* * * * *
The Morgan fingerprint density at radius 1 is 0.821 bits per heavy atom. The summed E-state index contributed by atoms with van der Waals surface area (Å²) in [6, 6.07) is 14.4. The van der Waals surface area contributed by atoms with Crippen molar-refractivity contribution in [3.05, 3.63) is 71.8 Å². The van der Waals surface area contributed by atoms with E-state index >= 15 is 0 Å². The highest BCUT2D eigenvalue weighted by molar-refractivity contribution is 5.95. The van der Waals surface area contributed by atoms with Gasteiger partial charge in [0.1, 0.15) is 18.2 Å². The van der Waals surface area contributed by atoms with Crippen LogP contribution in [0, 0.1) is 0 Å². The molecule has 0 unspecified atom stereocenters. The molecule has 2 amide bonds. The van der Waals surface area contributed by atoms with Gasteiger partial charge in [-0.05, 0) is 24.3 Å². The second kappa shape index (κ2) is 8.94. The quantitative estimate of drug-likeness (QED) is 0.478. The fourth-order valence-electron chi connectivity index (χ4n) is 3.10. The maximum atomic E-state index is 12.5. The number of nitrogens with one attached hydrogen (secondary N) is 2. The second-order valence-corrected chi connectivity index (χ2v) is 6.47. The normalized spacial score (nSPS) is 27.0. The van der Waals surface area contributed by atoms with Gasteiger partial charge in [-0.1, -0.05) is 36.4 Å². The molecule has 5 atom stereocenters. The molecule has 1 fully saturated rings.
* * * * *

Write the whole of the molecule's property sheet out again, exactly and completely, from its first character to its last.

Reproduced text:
The Morgan fingerprint density at radius 1 is 0.821 bits per heavy atom. The summed E-state index contributed by atoms with van der Waals surface area (Å²) in [6, 6.07) is 14.4. The van der Waals surface area contributed by atoms with Crippen molar-refractivity contribution in [3.05, 3.63) is 71.8 Å². The van der Waals surface area contributed by atoms with E-state index >= 15 is 0 Å². The highest BCUT2D eigenvalue weighted by molar-refractivity contribution is 5.95. The van der Waals surface area contributed by atoms with Gasteiger partial charge in [0.1, 0.15) is 18.2 Å². The van der Waals surface area contributed by atoms with Crippen LogP contribution in [0, 0.1) is 0 Å². The molecule has 0 unspecified atom stereocenters. The molecule has 2 amide bonds. The van der Waals surface area contributed by atoms with Gasteiger partial charge in [-0.05, 0) is 24.3 Å². The second kappa shape index (κ2) is 8.94. The quantitative estimate of drug-likeness (QED) is 0.478. The fourth-order valence-electron chi connectivity index (χ4n) is 3.10. The maximum atomic E-state index is 12.5. The number of nitrogens with one attached hydrogen (secondary N) is 2. The second-order valence-corrected chi connectivity index (χ2v) is 6.47. The normalized spacial score (nSPS) is 27.0. The van der Waals surface area contributed by atoms with Gasteiger partial charge in [-0.1, -0.05) is 36.4 Å². The molecule has 5 atom stereocenters. The molecule has 1 fully saturated rings.